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5 Reasons Prince Was An Internet Pioneer

An early adopter of the online world 4/22/2016 09:00:00 AM Eastern

Prince, may he rest in peace and purple, not only left a prodigious musical legacy but was also an unheralded pioneer in the digital music world.

Here are five ways Prince helped shape the online music world:

1. He embraced the Internet before most. His "Crystal Ball" album, a three-CD set he put out in 1998, was initially only available over the phone and via Internet pre-orders, making it one of the first ever e-commerce music launches. Those who ordered the album online got a fourth disc of previously unreleased acoustic material, "The Truth," and a fifth disc of instrumental music by his New Power Generation Orchestra.

2. He helped invent e-commerce. He launched his own NPG Music Club to sell select albums exclusively online. He even won a Webby Lifetime Achievement Award in 2006, identifying him as an e-commerce pioneer.

3. He was an early Internet troll. After record label Warner decided to take him on over money and creative control of his music in the early ’90s, he took to the Internet to fight back. He made a number of appearances with the word "Slave" written on his face. When Warner fought back, informing him it even owned the name Prince, he changed his name to an unpronounceable symbol, forcing the world to ID him as “the Artist Formerly Known as Prince.”

4. He was one of the first artists to give his music away. In 2007, Prince released "Planet Earth" and played an unprecedented 21 nights at the brand new O2 Arena in London. While in London, Prince hatched a deal with The Mail to give the album for free to the newspaper's 2 million readers. Unfortunately, he neglected to tell record label Columbia of the deal. Columbia's parent company, an obscure little corporation known as Sony, pulled the album’s release in the U.K.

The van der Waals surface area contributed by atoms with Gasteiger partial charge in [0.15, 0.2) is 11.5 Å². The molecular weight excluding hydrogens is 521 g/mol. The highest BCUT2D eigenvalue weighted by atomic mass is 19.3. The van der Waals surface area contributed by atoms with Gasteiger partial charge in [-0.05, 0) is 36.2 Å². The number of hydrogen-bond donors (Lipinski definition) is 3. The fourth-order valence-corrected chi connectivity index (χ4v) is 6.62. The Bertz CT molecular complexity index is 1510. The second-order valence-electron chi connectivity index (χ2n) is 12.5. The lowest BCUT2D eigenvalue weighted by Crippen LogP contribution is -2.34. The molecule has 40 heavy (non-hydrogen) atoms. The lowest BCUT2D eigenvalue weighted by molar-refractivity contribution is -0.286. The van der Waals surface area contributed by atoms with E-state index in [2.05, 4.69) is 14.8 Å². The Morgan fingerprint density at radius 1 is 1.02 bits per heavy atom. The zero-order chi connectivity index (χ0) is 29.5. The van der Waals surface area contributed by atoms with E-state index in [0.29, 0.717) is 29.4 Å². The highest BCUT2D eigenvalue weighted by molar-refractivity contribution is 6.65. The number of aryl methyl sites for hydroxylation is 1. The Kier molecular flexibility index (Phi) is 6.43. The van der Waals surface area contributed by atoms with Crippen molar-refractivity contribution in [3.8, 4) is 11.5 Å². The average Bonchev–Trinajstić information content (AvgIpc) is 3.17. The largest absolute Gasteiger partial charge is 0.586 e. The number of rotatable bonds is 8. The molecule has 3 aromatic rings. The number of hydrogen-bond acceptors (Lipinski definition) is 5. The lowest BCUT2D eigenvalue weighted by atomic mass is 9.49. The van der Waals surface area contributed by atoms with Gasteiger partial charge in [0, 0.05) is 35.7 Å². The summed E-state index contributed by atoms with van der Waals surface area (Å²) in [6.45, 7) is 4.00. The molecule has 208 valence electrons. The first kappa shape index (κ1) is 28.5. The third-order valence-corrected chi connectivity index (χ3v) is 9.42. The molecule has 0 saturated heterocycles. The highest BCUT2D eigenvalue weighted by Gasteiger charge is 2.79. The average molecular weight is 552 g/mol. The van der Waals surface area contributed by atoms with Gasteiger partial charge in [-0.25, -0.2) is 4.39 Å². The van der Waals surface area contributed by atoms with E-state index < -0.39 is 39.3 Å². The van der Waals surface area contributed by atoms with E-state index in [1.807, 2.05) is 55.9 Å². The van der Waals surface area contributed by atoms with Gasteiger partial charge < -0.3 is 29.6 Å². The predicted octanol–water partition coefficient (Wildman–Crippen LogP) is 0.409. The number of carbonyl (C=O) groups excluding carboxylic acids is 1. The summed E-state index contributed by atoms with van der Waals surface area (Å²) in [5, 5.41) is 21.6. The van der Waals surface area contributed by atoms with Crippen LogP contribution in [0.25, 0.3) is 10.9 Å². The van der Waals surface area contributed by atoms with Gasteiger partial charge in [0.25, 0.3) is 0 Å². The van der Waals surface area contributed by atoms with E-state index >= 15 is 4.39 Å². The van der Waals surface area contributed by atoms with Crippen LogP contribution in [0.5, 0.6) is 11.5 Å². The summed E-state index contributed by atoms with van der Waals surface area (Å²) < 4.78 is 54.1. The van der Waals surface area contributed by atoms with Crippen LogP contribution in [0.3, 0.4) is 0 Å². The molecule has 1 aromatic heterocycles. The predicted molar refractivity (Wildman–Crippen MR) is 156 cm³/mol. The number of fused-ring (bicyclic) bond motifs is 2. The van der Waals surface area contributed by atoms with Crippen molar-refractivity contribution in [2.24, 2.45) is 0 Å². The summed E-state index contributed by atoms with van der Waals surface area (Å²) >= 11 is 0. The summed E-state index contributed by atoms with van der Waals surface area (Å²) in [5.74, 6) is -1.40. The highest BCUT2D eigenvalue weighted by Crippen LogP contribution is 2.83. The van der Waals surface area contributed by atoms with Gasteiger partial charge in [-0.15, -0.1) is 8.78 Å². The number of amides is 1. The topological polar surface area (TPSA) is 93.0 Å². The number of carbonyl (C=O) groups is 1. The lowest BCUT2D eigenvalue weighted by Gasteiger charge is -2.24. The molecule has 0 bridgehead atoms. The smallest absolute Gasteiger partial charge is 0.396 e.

5. He blazed on online path for other artists. Eventually, Prince shut down his NPG Music Club and launched LOtUSFLOW3R, which not only sold his music but tickets to his shows as well, outside the monopolies of the record companies and Ticketmaster. His early attempts to sell online and his fights with the traditional music powers left a big impression on British band Radiohead, then between major label contracts. Instead of settling on a new record label, the band released its album "In Rainbows" exclusively online, and allowed consumers to "pay what you like" for it, garnering a ton of mainstream press.

R.I.P. Prince, superstar musician and Internet pioneer.

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